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CARAVAGGIO  (b. 1573, Caravaggio, d. 1610, Porto Ercole)   Narcissus  1598-99  Oil on canvas, 110 x 92 cm  Galleria Nazionale d'Arte Antica, Rome   The attribution of this painting to Caravaggio has been discussed at length and it is still questioned by sHistory of Technology: Tools of Toil

“We live in a society exquisitely dependent on science and technology, in which hardly anyone knows anything about science and technology.”
Carl Sagan, 1934-1996.

Caravaggio, 1599; Narcissus views his reflection.   


Have we invested more in our symbols of technology than they can promise in satisfying our hunger for contentment, comfort and convenience?



The physical, emotional, and mental characteristics related to tool use are one of four extraordinary qualitative changes in our prehistoric past that define the human species. The history of technology examines these behavioral shifts and four subsequent transformations of society due to the acquisition of new tools, crafts associated with new techniques, and the unique roles of hand made artifacts, manufacture, industrialization, and automation in the past to better comprehend the tools we now work with that powerfully reshape our lives, beliefs and feelings.

The history of technology’s importance:
Description: ::::Applications:Microsoft Office 2008:Office:Media:Clipart: Business.localized:BU005259.pngThe center of this class is you. We all learn about the roots and impacts of technological change as such influences shaped your world and experiences.

Basically I want you to write in this class. All written work is based on what you read and we discuss details from the texts each week. I believe writing about the texts reveals your capacity to formulate concepts and learn new material about how humans are challenged by technology.


class | writer's tips | texts | assignments | grading criteria | Rollins | Course description


One goal of this course is to allow you to explain in writing and verbally demonstrate three to five examples of how the system of related technologies, influences you. One way we refer to this is called a web of tools, through both tool use and tool making. We analyze how technology and techniques through people's continuing use of implements and utensils, machines, and media profoundly alters your perception and the actual world you perceive. By the initial month of the course you should be able to identify two different examples of each of the three facets of technological systems and what each does.    

Watt EngineAnother goal of the course is for you to read stories about inventions as basic information for determining, to your own satisfaction, the cost of, the meaning and the significance of technology in shaping our individual and collective identities as morally imaginative and spiritually diverse human citizens. By the middle of the course identify three or more examples of technology shaping what we know, how we behave and a significant change in social routines.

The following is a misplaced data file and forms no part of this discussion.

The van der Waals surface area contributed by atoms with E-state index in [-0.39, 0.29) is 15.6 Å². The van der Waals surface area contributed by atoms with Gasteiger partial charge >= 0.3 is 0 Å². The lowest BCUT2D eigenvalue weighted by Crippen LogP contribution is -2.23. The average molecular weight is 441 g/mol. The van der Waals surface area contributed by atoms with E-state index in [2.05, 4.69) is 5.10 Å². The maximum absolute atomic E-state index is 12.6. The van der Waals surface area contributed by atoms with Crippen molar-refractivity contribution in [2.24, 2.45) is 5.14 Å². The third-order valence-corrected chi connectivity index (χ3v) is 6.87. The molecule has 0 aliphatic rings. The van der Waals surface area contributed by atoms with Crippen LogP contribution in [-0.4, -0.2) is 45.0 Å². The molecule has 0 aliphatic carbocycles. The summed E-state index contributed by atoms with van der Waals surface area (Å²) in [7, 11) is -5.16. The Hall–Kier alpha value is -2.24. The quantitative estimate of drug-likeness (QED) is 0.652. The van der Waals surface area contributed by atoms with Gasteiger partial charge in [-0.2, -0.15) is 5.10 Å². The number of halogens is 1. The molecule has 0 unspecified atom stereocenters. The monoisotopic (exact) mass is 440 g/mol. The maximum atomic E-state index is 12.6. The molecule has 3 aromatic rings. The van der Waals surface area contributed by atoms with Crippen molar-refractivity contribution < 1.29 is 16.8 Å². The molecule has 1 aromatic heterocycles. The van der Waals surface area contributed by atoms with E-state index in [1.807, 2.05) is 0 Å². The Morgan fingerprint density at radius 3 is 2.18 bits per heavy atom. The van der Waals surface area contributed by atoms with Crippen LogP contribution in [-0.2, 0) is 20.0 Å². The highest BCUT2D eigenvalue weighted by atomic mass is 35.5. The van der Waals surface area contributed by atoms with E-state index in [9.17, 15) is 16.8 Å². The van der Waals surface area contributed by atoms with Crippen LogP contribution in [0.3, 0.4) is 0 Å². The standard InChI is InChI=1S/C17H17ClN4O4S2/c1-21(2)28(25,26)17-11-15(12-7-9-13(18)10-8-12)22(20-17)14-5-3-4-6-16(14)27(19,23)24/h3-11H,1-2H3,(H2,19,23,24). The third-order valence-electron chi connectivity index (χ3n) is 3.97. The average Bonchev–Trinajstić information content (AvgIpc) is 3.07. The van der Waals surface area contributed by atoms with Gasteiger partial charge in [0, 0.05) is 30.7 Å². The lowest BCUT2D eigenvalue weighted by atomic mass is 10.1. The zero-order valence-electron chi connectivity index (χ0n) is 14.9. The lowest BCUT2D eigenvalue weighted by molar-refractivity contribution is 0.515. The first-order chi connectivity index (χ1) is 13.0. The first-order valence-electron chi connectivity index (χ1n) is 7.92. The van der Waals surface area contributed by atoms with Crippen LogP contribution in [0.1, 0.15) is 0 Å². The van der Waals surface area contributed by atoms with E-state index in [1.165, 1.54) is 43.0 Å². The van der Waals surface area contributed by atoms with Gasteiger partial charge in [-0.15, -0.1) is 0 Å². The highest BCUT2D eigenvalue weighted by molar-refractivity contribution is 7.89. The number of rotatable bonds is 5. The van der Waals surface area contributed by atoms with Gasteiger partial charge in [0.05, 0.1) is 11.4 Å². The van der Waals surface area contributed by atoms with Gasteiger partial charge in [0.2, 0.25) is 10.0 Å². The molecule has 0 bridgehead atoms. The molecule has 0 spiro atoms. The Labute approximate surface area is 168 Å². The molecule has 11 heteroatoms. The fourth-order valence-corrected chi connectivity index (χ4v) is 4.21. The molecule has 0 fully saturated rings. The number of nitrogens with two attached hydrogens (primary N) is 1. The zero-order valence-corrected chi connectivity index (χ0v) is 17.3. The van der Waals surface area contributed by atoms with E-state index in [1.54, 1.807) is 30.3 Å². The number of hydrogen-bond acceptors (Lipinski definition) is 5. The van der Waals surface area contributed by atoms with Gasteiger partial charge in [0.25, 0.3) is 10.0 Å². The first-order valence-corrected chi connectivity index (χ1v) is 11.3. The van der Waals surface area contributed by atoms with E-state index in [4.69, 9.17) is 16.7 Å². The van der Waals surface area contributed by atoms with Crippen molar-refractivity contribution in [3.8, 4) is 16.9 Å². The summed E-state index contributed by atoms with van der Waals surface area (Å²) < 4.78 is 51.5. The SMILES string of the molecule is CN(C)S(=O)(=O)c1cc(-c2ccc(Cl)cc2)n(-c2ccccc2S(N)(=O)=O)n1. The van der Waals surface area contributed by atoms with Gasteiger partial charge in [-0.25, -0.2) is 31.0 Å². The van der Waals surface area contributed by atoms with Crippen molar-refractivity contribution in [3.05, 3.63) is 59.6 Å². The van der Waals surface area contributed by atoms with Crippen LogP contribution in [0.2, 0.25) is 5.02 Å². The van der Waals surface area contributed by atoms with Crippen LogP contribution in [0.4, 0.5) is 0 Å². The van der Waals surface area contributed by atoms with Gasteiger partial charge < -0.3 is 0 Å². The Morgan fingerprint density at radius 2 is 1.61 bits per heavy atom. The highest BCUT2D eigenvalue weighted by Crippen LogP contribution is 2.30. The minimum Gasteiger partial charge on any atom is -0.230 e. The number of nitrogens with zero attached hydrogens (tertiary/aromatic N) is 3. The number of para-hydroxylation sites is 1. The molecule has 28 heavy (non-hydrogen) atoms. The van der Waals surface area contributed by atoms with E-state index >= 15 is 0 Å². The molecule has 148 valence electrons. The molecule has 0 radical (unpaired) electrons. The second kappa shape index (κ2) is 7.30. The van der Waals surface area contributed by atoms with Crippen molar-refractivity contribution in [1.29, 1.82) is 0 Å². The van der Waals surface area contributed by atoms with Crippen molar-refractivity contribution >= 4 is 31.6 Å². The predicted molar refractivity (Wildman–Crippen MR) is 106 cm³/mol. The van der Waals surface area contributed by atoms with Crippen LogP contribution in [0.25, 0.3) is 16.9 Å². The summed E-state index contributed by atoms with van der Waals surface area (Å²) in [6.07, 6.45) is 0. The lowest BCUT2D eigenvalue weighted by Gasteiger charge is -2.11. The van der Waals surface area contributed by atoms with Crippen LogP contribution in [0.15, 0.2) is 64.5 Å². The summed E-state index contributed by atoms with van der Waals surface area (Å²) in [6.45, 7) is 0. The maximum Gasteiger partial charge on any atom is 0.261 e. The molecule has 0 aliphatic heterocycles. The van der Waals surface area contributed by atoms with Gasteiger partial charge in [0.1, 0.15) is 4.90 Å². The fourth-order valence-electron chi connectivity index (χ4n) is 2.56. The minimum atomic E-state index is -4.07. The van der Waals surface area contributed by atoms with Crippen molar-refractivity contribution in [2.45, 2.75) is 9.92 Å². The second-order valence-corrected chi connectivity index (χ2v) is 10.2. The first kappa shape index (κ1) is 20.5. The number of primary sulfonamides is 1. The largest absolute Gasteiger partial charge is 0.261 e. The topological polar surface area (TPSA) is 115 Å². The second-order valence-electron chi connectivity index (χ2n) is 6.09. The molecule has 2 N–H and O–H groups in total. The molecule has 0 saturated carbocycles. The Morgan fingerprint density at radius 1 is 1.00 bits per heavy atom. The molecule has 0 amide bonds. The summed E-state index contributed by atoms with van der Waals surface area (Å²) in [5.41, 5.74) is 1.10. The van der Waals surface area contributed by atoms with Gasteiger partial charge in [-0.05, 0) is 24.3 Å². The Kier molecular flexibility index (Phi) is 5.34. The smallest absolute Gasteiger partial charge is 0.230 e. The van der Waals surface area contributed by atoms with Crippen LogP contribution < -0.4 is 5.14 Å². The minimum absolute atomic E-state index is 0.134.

And a final goal of this class is to engage you in an ongoing conversation. Your capacity to speak with your peers, with me, and people beyond this class about the proper role of technology in our lives and our larger society is at the core of this course. At the end of the class you should be able to identify two or more ethical problems raised, but not necessarily resolved, by the use of technology as suggested in the texts
 Better students will want to understand that technology is more than an array of inventions, gadgets and devices to solve problems. To do really excellent (A- and A work) you will need to read critically, compare all the authors, and understand the utility of triangles and the tetrad symbolizing the power of technology. You should be able to identify in writing and verbally, five to seven cases of technology's overt power and unseen influences during distinctly different historical periods.

How do I evaluate [grade] your performance or how do you earn a quality mark?
Description: ::::Applications:Microsoft Office 2008:Office:Media:Clipart: Business.localized:BU005259.pngIn addition to all the work done in the course which I track, I ask you to draft, and then redraft your essays based on frequent, incisive and clear references to the basic and complicated arguments in the books. You are encouraged to participate and are rewarded for your risks in pulling ideas from different evidence rich disputes together from all authors to support your essays & projects.

C;   Clarity in applying evidence to one or more sides of an argument; grammar & syntax.
L;    Length of logical analysis based on quantity & quality of thesis, examples, or complexity described.
I;     Informative value of the cases, examples, evidence & stories pulled together from texts.
F;    Frequency of references to the authors and the ideas used by texts to convey concepts
S;    Summaries of themes in precision & relation of thesis to arguments in written & verbal work.


August | September | October | November | December

26             Are we more than just the reflection of the tools we use? Introducing the course & Core         
28             Pre-test, What is technology? A hand-on experience and using on-line services for the class.                 
                  PretestScope & significance of learning. Olin 220, creativity lab.